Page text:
Replication is the process that transfers data from an active master to a slave server, which reproduces the data stream to achieve, as best as possible, a faithful copy of the data in the master.
To check replication health, you may start with sampling the service, i.e. committing some Sentinel value in the master and retrieving it from the slave.
When a new version of MySQL appears, the first source of information for the brave experimenter is a page in the manual named What is new in MySQL X.X, also known as MySQL in a nutshell. For MySQL 5.7, the in-a-nutshell page lists quite a lot of changes. In that page, the list of removed features is enough to send a chill down the spine of most any DBA.
Maintaining a project like MySQL::Sandbox is sometimes tiring, but it has its advantages. One of them is that everything related to the server setup comes to my attention rather earlier than if I were an average DBA or developer.
I try to keep MySQL Sandbox up to date with every release of MySQL and (to a lesser extent) MariaDB . For this reason, I am used to trying a new release with MySQL Sandbox, and … seeing it fail.
Both MySQL and MariaDB have been busy, each introducing new features, sometimes creating the same feature, often with different syntax.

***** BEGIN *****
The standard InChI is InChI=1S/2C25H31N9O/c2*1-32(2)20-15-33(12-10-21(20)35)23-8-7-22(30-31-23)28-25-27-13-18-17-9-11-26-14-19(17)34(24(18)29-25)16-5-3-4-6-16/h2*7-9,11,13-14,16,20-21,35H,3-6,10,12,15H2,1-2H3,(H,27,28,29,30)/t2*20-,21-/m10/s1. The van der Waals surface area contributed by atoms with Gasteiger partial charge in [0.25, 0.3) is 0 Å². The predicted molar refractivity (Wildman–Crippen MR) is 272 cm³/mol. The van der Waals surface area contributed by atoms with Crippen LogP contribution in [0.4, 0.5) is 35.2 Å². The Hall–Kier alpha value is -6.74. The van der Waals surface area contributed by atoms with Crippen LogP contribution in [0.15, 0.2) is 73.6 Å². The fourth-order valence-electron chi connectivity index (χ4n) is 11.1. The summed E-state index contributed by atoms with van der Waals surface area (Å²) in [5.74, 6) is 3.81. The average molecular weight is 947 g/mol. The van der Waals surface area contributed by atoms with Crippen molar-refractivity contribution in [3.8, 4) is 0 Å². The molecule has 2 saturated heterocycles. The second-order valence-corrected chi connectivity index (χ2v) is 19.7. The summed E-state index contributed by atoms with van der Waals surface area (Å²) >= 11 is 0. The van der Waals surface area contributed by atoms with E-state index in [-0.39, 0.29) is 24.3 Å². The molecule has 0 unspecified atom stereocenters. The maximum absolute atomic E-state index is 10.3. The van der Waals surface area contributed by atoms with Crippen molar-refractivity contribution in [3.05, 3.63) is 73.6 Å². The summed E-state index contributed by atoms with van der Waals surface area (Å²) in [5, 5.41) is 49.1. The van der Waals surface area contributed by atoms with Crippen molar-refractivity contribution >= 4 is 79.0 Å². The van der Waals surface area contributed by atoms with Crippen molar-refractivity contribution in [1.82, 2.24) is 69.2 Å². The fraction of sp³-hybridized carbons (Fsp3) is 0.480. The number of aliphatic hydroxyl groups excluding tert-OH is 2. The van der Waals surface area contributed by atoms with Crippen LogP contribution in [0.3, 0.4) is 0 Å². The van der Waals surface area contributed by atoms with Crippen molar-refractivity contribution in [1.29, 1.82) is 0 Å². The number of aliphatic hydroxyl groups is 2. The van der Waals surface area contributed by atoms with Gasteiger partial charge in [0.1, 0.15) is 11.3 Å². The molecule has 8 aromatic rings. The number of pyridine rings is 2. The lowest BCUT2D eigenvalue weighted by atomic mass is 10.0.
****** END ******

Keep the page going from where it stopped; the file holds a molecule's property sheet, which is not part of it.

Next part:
Today Oracle released MySQL 5.7.6 milestone 16. With this, MySQL 5.7 has been in development for over 2 years.
Compared to MySQL 5.6, the changes are quite extensive. The main effort of the team has been focused on speed, with performance reportedly improved from 2 to 3 times compared to previous releases.
A full list of what is new would take too much space here, but I would like to mention some key points:
Using MySQL Sandbox I can install multiple instances of MySQL. It is not uncommon for me to run 5 or 6 instances at once, and in some occasions, I get to have even 10 of them. It is usually not a problem. But today I had an issue while testing MariaDB, for which I needed 5 instances, and I the installation failed after the 4th one. To make sure that the host could run that many servers, I tried installing 10 instances of MySQL 5.6 and 5.7. All at once, for a grand total of 20 instances:!-->!-->
MySQL, the original brand, the one developed by the MySQL team at Oracle, is steadily evolving. You can feel it if you try every new release that comes out of the milestone release cycle. Or even if you don’t try all of them, just testing a release once in a while gives you something to think about.!-->!-->
It has been a few busy months until now. I have moved from Italy to Thailand, and the move has been my first priority, keeping me from attending FOSDEM and interacting with social media. Now I start catching my breath, and looking around for new events to attend. But before I get into this, let’s make a few things clear:
In the last 10 years I have worked a lot with replication systems, and I have developed a keen interest in the topic of multiple masters in a single cluster. My interest has a two distinct origins: